HISTORY: Truckee’s ice industry kept the West cool | SierraSun.com

HISTORY: Truckee’s ice industry kept the West cool

Judy DePuy
Special to the Sierra Sun

LEARN MORE

A short interpretative walk is located at the site of where the town, logging mills, ice houses and brewery of Boca once resided. Take the Hirschdale Road Exit off Interstate 80 going east. Turn left, cross the railroad tracks and look for the dirt parking lot on the right, before Boca Reservoir.

For more information and a list of summer activities going on in Truckee to celebrate the sesquicentennial of the Transcontinental Railroad go to https://goldspike.org or the Facebook page: Donner Summit-Truckee Golden Spike Celebration.

One hundred years ago, winters were much colder in Truckee with temperatures often 30 to 40 degrees below zero. In those days, the Truckee Basin was known for producing some of the finest and best quality ice in the West.

Before electric refrigeration brought cheap and available ice in the early 20th century, ice was harvested along Truckee’s lakes and rivers. Truckee’s cold mountain air and readily available clear streams created an ideal environment for ice companies to create and harvest ice.

Although the ice industry actually started in Boston in 1806, it did not move west to Truckee until 1868. The large quantities of ice harvested in the Sierra depended on cheap transportation. The completion of the Transcontinental Railroad in May 1869 enabled the distribution of Truckee ice to distant markets.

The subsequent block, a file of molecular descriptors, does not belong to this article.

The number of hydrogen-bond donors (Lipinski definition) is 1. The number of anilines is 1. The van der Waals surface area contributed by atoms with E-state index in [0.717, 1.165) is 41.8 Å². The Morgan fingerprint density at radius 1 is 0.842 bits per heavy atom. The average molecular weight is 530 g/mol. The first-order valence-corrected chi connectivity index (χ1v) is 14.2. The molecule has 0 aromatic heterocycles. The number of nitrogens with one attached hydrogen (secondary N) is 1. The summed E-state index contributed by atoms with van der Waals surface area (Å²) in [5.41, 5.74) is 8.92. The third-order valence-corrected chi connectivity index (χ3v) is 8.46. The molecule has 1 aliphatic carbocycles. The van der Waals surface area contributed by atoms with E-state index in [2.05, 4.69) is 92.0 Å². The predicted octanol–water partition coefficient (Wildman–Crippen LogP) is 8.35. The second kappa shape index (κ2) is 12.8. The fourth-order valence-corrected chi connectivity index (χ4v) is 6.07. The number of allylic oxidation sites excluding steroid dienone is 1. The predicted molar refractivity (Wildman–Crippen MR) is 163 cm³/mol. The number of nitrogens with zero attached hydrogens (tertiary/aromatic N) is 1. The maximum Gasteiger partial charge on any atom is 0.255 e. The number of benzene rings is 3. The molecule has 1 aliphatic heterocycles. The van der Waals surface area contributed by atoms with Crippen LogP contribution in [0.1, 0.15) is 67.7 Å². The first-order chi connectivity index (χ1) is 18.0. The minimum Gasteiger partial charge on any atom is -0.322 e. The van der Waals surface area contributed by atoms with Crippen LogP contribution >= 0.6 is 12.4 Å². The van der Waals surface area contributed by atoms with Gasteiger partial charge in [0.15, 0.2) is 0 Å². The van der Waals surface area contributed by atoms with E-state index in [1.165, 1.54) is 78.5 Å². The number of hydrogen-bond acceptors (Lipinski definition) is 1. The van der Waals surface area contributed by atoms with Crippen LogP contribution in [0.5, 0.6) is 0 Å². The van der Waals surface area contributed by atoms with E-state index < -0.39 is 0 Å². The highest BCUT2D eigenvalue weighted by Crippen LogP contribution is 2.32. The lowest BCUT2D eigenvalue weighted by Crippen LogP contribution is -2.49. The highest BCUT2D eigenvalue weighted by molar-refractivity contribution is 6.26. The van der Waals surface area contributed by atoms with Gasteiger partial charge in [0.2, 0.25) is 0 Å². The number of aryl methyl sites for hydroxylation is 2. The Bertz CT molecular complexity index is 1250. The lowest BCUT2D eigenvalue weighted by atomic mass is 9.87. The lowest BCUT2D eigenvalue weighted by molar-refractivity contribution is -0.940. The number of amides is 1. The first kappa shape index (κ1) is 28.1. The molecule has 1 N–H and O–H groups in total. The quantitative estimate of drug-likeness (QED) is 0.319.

Ice Production

Ice was originally produced in the Donner Summit area but Truckee was a better location for ice harvesting. Because Truckee is located further east and protected by the mountains, it had fewer storms, was intensely cold, blessed with lots of clear water and had easy access to the railroad. The first ice company in Truckee was the Boca Mill and Ice Company, located just east of Truckee in Boca.

Truckee Basin’s ice was known for its purity and firmness. Moving ice production from Soda Springs to the Truckee area kept the temperature similar to Donner Summit but with much less snow. Snow could ruin the thickness and purity of the ice. Snow is a great insulator which would impact the thickness of the freezing ice (quality ice was 8-14 inches thick). Also as snow fell the weight would push the ice below water level. The water would rise to the surface of the snow and freeze there. Instead of being clear, transparent and bright the resulting ice was white, opaque and dull. “Good enough for refrigeration” but not desirable enough for consumption.

Ice Harvesting

Harvesting of ice was an art in of itself. Most of the men who worked on the Boca ice harvests were lumberjacks in the summer. Ice harvesting seasons could be as short as one week and was seldom longer than a month. It was a short-term business but it helped give the lumberjacks employment during the winter. Ice harvesters usually started their day at dawn and ended when the sun set. Harvesting ice was not easy work but it paid well. An ice harvester in the 1800s could make $3.00 per day, which included room and board. Ice harvests provided many men work for pay in the Truckee region for over 50 years.